See How Artist Avery Singer, Who Grew Up Blocks From the Twin Towers, Recalled Memories of 9/11 for Her New Museum Show

The show, on view at the ICA Miami, marks a semi-autobiographical turn for Singer.

Avery Singer, Free Fall (2022). © Avery Singer. Courtesy the artist and Hauser & Wirth. Photo: Lance Brewer.

A tragic love story unfolds on September 11, 2001, in Avery Singer’s newest solo exhibition, “Unity Bachelor,” at the Institute of Contemporary Art, Miami. 

Across a suite of densely layered paintings, three characters appear: the first, Unity Bachelor, searches for the second, their partner Priya Prasad, who has gone missing after the fall of the Twin Towers, while a third, unnamed figure—an aimless art student who bears a not-so-subtle resemblance to Singer—wanders the streets of downtown Manhattan in a drunken haze. 

The show, on view now through October 15, marks a semi-autobiographical turn for Singer, who grew up blocks from the Twin Towers. The subjects of the paintings—a tenement building, a cop car—were largely conceived from memory. At the center of the exhibition is a recreation of the World Trade Center office where the artist’s mother worked prior to 2001. 

“[September 11 is] a really hard story for me to tell because it’s a painful one,” Singer told the Wall Street Journal earlier this year. “I want to ground people in a narrative. Maybe I need another 10 or 20 years before I am comfortable using it as a subject. But I thought I would try to start now.”  

Installation view: “Avery Singer: Unity Bachelor,” at the Institute of Contemporary Art, Miami. Apr 22 – Oct 15, 2023. Photo: Zachary Balber.

The most recognizable images in the show are also the blackest, as if clouded by the pall of what transpired 22 years ago, or the fogged memory of it. Interspersed between these are black-and-white portraits of maquette-like figures—Singer’s signature, created in 3D-design programs and transferred to canvas—that are more abstract but no less haunting. The subject of one appears frozen in a harrowing moment of free fall.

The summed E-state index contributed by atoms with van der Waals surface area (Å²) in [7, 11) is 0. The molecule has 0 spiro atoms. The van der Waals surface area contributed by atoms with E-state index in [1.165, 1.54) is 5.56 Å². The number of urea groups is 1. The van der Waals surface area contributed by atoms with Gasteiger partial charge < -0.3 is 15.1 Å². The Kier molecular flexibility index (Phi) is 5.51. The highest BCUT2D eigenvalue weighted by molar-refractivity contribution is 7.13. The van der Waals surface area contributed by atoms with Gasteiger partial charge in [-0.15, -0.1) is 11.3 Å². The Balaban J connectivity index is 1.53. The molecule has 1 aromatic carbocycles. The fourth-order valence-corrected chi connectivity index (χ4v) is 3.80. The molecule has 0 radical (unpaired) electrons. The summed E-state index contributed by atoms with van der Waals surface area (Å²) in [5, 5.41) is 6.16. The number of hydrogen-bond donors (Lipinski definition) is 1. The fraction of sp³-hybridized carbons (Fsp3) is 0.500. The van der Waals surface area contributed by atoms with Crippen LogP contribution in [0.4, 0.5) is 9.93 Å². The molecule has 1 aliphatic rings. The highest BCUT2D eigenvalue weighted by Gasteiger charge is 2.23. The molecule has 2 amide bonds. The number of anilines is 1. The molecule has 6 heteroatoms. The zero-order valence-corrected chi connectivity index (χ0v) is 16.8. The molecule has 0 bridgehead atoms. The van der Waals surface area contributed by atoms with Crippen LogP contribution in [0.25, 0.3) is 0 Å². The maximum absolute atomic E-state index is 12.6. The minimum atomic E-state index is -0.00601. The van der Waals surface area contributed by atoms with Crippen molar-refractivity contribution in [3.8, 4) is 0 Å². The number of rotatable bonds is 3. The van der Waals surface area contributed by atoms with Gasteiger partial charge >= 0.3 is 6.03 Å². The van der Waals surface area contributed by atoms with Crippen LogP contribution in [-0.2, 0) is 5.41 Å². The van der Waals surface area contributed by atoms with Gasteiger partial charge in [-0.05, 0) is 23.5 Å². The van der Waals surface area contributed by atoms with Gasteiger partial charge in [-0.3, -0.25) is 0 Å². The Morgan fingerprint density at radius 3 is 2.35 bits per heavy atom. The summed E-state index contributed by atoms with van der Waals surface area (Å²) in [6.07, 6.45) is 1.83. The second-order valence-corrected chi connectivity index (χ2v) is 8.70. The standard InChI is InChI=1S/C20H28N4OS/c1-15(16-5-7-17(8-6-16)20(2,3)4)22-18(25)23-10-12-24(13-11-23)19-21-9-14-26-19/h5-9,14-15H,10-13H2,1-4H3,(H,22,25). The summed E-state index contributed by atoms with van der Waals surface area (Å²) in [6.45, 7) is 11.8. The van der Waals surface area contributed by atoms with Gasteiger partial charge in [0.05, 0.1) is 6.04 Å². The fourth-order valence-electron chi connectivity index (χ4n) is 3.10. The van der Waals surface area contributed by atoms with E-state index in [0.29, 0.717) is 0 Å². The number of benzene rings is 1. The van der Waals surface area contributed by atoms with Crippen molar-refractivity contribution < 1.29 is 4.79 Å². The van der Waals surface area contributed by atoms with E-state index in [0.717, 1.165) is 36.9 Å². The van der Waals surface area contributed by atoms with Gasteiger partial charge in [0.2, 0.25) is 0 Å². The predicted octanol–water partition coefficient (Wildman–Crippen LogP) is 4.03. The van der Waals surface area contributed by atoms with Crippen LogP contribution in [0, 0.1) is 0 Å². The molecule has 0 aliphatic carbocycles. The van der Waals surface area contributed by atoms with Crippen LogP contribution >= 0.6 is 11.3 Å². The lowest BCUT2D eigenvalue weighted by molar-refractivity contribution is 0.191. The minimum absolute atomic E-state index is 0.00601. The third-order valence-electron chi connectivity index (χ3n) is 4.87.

But 9/11 is not the show’s only touchpoint. As with previous efforts, Singer’s paintings are larded with art-historical references. One standout example nods to Marcel Duchamp’s Nude Descending a Staircase (No. 2) (1912).  

In Singer’s version, the young art student tumbles down a flight of stairs cluttered with empty cans. The image depicts both an instance of drunkenness and the sensation of it, but the vertiginousness of the scene—and the context of the show around it—evokes a loss of control that no amount of alcohol could match. 

See more images from “Unity Bachelor” below. 

Avery Singer, Free Fall (2022). © Avery Singer. Courtesy the artist and Hauser & Wirth. Photo: Lance Brewer.

Avery Singer, /Limelight (2023). © Avery Singer. Courtesy of the artist and Hauser & Wirth. Photo: Lance Brewer.

Installation view: “Avery Singer: Unity Bachelor,” at the Institute of Contemporary Art, Miami. Apr 22 – Oct 15, 2023. Photo: Zachary Balber.

Avery Singer, Free Fall (2022). © Avery Singer. Courtesy of the artist and Hauser & Wirth. Photo: Lance Brewer.

Avery Singer, JUUL Smoke (2021). © Avery Singer. Courtesy of the artist and Hauser & Wirth. Photo: Lance Brewer.

Avery Singer, Free Fall (2022). © Avery Singer. Courtesy of the artist and Hauser & Wirth. Photo: Lance Brewer.

Avery Singer, Black Out (2022). © Avery Singer. Courtesy of the artist and Hauser & Wirth. Photo: Lance Brewer.


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